But will it make a difference at the ballot box? Some say it depends on the timing of the general election.
However, one analyst said some of the prime minister’s new fans might not make it in time to get on the electoral roll and another said the cool factor could dissipate easily.
On the weekend, Najib appeared at the Suara Kami concert and the audience gave him a rousing welcome. Yesterday, he took part in some segments of two morning shows on radio.
Pundits have been saying that the votes of the young would be crucial in the coming general election.
Pollster Merdeka Centre’s research manager, Tan Seng Keat, said Najib was using “the right channel to target the right group”.
He argued against the popular opinion that young voters were more likely to vote for the opposition than for Barisan Nasional.
“If you study the history of voting trends in Malaysia, more than half of first-time voters are fence-sitters,” he told FMT.
“They also tend to be personality-driven. So it is up to Najib to persuade them to vote for BN.”
He predicted that Najib would now give the opposition a run for its money. “Previously, the opposition had the upper hand, with quite a number of young, handsome, beautiful leaders.”
However, he raised the question of whether there would be enough time for these public relations activities to produce meaningful results at the ballot box, considering the speculation that the general election would be held soon.
“If the election is in November, the young voters who register now will not be able to vote,” Tan pointed out. “But to appeal to this group is worth a shot. It is better than nothing.”
Looks good, speaks well
Rita Sim of the Centre for Strategic Engagement said Najib had been doing “the right thing” for some time now, trying to reach out to all Malaysians, not just the young.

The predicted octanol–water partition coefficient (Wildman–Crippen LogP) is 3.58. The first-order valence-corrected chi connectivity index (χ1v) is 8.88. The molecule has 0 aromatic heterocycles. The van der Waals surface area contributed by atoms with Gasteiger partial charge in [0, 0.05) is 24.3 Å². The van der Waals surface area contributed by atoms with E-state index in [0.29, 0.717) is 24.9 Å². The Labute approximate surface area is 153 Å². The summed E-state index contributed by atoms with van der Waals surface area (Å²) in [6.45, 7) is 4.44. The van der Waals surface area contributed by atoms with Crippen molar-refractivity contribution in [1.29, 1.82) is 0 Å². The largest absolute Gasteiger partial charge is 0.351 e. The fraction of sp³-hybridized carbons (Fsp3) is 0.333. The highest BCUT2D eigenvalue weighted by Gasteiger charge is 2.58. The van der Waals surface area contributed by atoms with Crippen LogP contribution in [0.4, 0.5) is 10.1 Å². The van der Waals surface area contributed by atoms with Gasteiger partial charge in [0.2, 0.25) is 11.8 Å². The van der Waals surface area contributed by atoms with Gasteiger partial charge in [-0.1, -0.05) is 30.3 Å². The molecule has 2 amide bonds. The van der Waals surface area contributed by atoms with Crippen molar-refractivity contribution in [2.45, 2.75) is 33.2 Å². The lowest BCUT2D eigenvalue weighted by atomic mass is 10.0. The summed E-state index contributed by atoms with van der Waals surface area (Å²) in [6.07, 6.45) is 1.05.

“But notwithstanding this, it does seem as though he has stepped up his campaign in the right direction.”
She also said BN had the edge over the opposition because the public could clearly see Najib as its leader.
Ooi Kee Beng, who co-ordinates the Malaysia study programme at the Institute of Southeast Asian Studies, said Najib’s personal image was stronger that the image of Umno or BN.
“He looks good on camera, he speaks well,” Ooi said.
But he told FMT that these qualities might not be enough to help Najib increase votes for BN. “Malaysia is at a point where people are calling for reforms. Just being good looking isn’t going to get you very far.”
He said Najib was actually at a disadvantage in the competition for coolness.
“Being against power has always been considered cool. That is why the opposition can capitalise on the cool factor. Being power itself, I don’t think you can win the game easily.”
He acknowledged that Najib could nevertheless sway the young to his side, but added that he had to call the election soon to capitalise on his cool factor because it could dissipate fast.
“It may disappear easily in a night or two,” he said.
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